I’m not that smart. Some people think I’m smart. My wife thinks I’m smart (except when she disagrees with me, then I’m not too bright at all *wink*). But it’s not really true. I suppose it’s more accurate to say that in this particular area, I’m not very well-educated. I feel ill-equipped to manage these sorts of questions. On some level, I think that it’s not very easy or maybe even not very possible to use human language and human logic to explain the mysterious, mystical way the death of the Messiah somehow atones for the sins of people.

And yet, that’s all we have to work with. Assuming extra-Biblical and particularly mystical (when my wife learned about this conversation, her response to me was to ask in an incredulous tone, “You talked to him about mysticism?”) sources are not considered valid in this discussion, then we must rely on scripture. But if the Old Testament and New Testament don’t agree that the Messiah must die to atone for sins, then what do we have?

A big, fat, furry mess, that’s what.

So I’m opening up yet another can of worms and throwing this topic out to the public via the Internet. I’m seeking out a greater imagination or at least a more scholarly believer. What’s the answer to how the death of Jesus isn’t human sacrifice? Is there an answer that doesn’t contradict the commandment to not sacrifice people?

The comments section is now open. What do you think?

Waiting in a Minefield

The words and the stories of Torah are but its clothing; the guidance within them is its body.

And, as with a body, within that guidance breathes a soul that gives life to whoever follows it.

And within that soul breathes a deeper, transcendental soul, the soul of the soul: G-d Himself within His Torah.

Grasp the clothes alone and you have an empty shell. Grasp straight for the soul—or even the body—and you will come up with nothing. They are not graspable; they are G-dly wisdom and you are a created being.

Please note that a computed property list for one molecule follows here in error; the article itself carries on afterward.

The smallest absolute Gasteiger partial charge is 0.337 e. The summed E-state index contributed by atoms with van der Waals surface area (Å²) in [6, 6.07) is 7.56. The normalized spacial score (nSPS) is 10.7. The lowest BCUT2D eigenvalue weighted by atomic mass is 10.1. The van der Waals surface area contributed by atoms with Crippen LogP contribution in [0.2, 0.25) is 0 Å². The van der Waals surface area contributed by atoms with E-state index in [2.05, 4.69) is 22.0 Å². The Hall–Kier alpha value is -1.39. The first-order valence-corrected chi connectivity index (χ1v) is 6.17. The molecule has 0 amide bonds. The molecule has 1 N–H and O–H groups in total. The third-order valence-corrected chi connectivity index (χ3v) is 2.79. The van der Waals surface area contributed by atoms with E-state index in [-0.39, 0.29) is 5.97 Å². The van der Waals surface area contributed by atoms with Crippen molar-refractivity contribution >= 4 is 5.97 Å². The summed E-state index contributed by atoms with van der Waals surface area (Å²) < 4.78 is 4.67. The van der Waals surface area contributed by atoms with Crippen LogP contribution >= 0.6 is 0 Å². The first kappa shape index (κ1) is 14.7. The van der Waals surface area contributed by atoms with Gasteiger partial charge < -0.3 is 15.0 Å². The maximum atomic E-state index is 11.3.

Instead, examine those words and those stories, turn them again and again. As fine clothes and jewelry can bring out the beauty of the one who wears them, so these words and stories can lead you to the G-dliness that dwells within the Torah.

-Rabbi Tzvi Freeman
“Grab the Clothing”
Based on letters and talks of the Rebbe
Rabbi M. M. Schneerson

I quoted the above in today’s morning mediation but it seems this particular lesson isn’t done with me yet. The “clothing” of Torah or of God (take your pick since they’re interchangeable in one way or another) is only one aspect of who we are. We refer to Jesus as “the Word made flesh” declaring that Christianity, as well as Judaism, has a tradition of imbuing the Torah with the life of the Divine, but what about the clothing that we wear as disciples of the Master? Interestingly enough, Rabbi Freeman has something to say about our live clothing, too.

There is a suit we wear that has a life of its own.

It is knitted of the fabric of words, images and sounds, mischievous characters that no one else can see—or would care to know.

You, however, hear them day and night, chattering, buzzing, playing their games in the courtyard of your mind. They are all the threads of the garment of thought that envelops you.

Leave your thoughts to play on their own, and they will take you for a ride to places you never wanted to see.

Grab the reins, master them, direct them, flex your mind, and they will follow. Provide them a script, and they will play along.

Do something quick, because you, after all, are dressed up within them.

We seek to be clothed in the holy but all the while, we struggle with the fabric of the mundane, which is the fabric of our human lives. I suppose that’s as good a way as any of describing the struggle we go through every day as people of faith living in a broken world. It’s also more personal because the brokenness is in each of us, not just in the world we inhabit. Rabbi Freeman says that we can achieve some manner of control over this “suit” we wear by giving it a “script” to follow, but make no mistake, taking control is not the same as shedding your skin, because after all, we “are dressed up within them.” We are all trapped in the mundane while longing for the holy.